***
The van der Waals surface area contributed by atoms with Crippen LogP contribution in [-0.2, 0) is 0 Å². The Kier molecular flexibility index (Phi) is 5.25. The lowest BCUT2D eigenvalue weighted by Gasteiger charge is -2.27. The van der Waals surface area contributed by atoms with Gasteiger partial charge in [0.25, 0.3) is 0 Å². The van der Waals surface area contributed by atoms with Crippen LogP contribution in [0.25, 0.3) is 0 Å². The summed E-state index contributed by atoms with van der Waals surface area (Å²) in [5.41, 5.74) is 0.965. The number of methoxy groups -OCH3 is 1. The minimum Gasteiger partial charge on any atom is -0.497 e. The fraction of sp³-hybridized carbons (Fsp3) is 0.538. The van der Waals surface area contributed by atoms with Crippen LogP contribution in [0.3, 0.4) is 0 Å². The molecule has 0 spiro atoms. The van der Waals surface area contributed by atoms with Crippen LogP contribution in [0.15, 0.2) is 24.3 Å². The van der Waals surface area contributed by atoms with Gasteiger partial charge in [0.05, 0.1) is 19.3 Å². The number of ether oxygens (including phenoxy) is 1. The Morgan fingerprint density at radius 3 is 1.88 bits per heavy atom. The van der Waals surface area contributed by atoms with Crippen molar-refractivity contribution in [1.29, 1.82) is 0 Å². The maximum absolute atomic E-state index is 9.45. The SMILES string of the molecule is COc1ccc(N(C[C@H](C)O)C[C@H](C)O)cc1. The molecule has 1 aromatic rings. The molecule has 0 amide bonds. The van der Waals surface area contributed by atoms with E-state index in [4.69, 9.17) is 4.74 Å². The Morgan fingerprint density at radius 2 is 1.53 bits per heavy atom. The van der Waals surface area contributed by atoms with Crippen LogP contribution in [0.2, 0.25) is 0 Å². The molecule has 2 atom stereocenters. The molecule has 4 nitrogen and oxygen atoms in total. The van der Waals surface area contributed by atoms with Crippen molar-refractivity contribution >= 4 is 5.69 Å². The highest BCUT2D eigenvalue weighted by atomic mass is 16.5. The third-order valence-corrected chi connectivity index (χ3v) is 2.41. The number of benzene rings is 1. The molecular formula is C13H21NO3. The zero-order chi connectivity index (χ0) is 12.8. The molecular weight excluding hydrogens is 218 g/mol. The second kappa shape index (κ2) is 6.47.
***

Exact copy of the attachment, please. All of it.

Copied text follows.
The van der Waals surface area contributed by atoms with Crippen LogP contribution in [-0.2, 0) is 0 Å². The Kier molecular flexibility index (Phi) is 5.25. The lowest BCUT2D eigenvalue weighted by Gasteiger charge is -2.27. The van der Waals surface area contributed by atoms with Gasteiger partial charge in [0.25, 0.3) is 0 Å². The van der Waals surface area contributed by atoms with Crippen LogP contribution in [0.25, 0.3) is 0 Å². The summed E-state index contributed by atoms with van der Waals surface area (Å²) in [5.41, 5.74) is 0.965. The number of methoxy groups -OCH3 is 1. The minimum Gasteiger partial charge on any atom is -0.497 e. The fraction of sp³-hybridized carbons (Fsp3) is 0.538. The van der Waals surface area contributed by atoms with Crippen LogP contribution in [0.3, 0.4) is 0 Å². The molecule has 0 spiro atoms. The van der Waals surface area contributed by atoms with Crippen LogP contribution in [0.15, 0.2) is 24.3 Å². The van der Waals surface area contributed by atoms with Gasteiger partial charge in [0.05, 0.1) is 19.3 Å². The number of ether oxygens (including phenoxy) is 1. The Morgan fingerprint density at radius 3 is 1.88 bits per heavy atom. The van der Waals surface area contributed by atoms with Crippen molar-refractivity contribution in [1.29, 1.82) is 0 Å². The maximum absolute atomic E-state index is 9.45. The SMILES string of the molecule is COc1ccc(N(C[C@H](C)O)C[C@H](C)O)cc1. The molecule has 1 aromatic rings. The molecule has 0 amide bonds. The van der Waals surface area contributed by atoms with E-state index in [4.69, 9.17) is 4.74 Å². The Morgan fingerprint density at radius 2 is 1.53 bits per heavy atom. The van der Waals surface area contributed by atoms with Crippen LogP contribution in [0.2, 0.25) is 0 Å². The molecule has 2 atom stereocenters. The molecule has 4 nitrogen and oxygen atoms in total. The van der Waals surface area contributed by atoms with Crippen molar-refractivity contribution >= 4 is 5.69 Å². The highest BCUT2D eigenvalue weighted by atomic mass is 16.5. The third-order valence-corrected chi connectivity index (χ3v) is 2.41. The number of benzene rings is 1. The molecular formula is C13H21NO3. The zero-order chi connectivity index (χ0) is 12.8. The molecular weight excluding hydrogens is 218 g/mol. The second kappa shape index (κ2) is 6.47.